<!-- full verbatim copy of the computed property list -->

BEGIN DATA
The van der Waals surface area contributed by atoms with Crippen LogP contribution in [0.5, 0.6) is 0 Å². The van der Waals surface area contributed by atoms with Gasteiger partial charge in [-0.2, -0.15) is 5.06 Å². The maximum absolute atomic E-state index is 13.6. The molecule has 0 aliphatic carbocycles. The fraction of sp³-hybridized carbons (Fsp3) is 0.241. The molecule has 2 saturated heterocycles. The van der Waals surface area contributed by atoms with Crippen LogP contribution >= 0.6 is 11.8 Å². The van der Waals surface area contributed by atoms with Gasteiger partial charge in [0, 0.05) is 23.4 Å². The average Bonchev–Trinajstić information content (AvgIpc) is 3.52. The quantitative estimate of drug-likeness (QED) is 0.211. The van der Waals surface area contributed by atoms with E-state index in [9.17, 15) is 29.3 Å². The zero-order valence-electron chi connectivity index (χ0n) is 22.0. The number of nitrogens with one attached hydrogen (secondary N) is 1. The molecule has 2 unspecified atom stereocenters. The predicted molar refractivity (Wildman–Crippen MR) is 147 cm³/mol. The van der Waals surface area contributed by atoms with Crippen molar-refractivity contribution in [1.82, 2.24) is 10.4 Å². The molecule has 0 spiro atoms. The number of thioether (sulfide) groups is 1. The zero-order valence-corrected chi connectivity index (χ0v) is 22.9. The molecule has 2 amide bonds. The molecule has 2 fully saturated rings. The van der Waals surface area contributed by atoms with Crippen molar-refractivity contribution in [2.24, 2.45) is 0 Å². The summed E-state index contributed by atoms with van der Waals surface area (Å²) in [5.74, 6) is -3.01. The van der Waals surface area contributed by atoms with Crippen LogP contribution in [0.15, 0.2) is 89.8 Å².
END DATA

The van der Waals surface area contributed by atoms with Crippen LogP contribution in [0.5, 0.6) is 0 Å². The van der Waals surface area contributed by atoms with Gasteiger partial charge in [-0.2, -0.15) is 5.06 Å². The maximum absolute atomic E-state index is 13.6. The molecule has 0 aliphatic carbocycles. The fraction of sp³-hybridized carbons (Fsp3) is 0.241. The molecule has 2 saturated heterocycles. The van der Waals surface area contributed by atoms with Crippen LogP contribution >= 0.6 is 11.8 Å². The van der Waals surface area contributed by atoms with Gasteiger partial charge in [0, 0.05) is 23.4 Å². The average Bonchev–Trinajstić information content (AvgIpc) is 3.52. The quantitative estimate of drug-likeness (QED) is 0.211. The van der Waals surface area contributed by atoms with E-state index in [9.17, 15) is 29.3 Å². The zero-order valence-electron chi connectivity index (χ0n) is 22.0. The number of nitrogens with one attached hydrogen (secondary N) is 1. The molecule has 2 unspecified atom stereocenters. The predicted molar refractivity (Wildman–Crippen MR) is 147 cm³/mol. The van der Waals surface area contributed by atoms with Crippen molar-refractivity contribution in [1.82, 2.24) is 10.4 Å². The molecule has 0 spiro atoms. The number of thioether (sulfide) groups is 1. The zero-order valence-corrected chi connectivity index (χ0v) is 22.9. The molecule has 2 amide bonds. The molecule has 2 fully saturated rings. The van der Waals surface area contributed by atoms with Crippen molar-refractivity contribution in [2.24, 2.45) is 0 Å². The summed E-state index contributed by atoms with van der Waals surface area (Å²) in [5.74, 6) is -3.01. The van der Waals surface area contributed by atoms with Crippen LogP contribution in [0.15, 0.2) is 89.8 Å².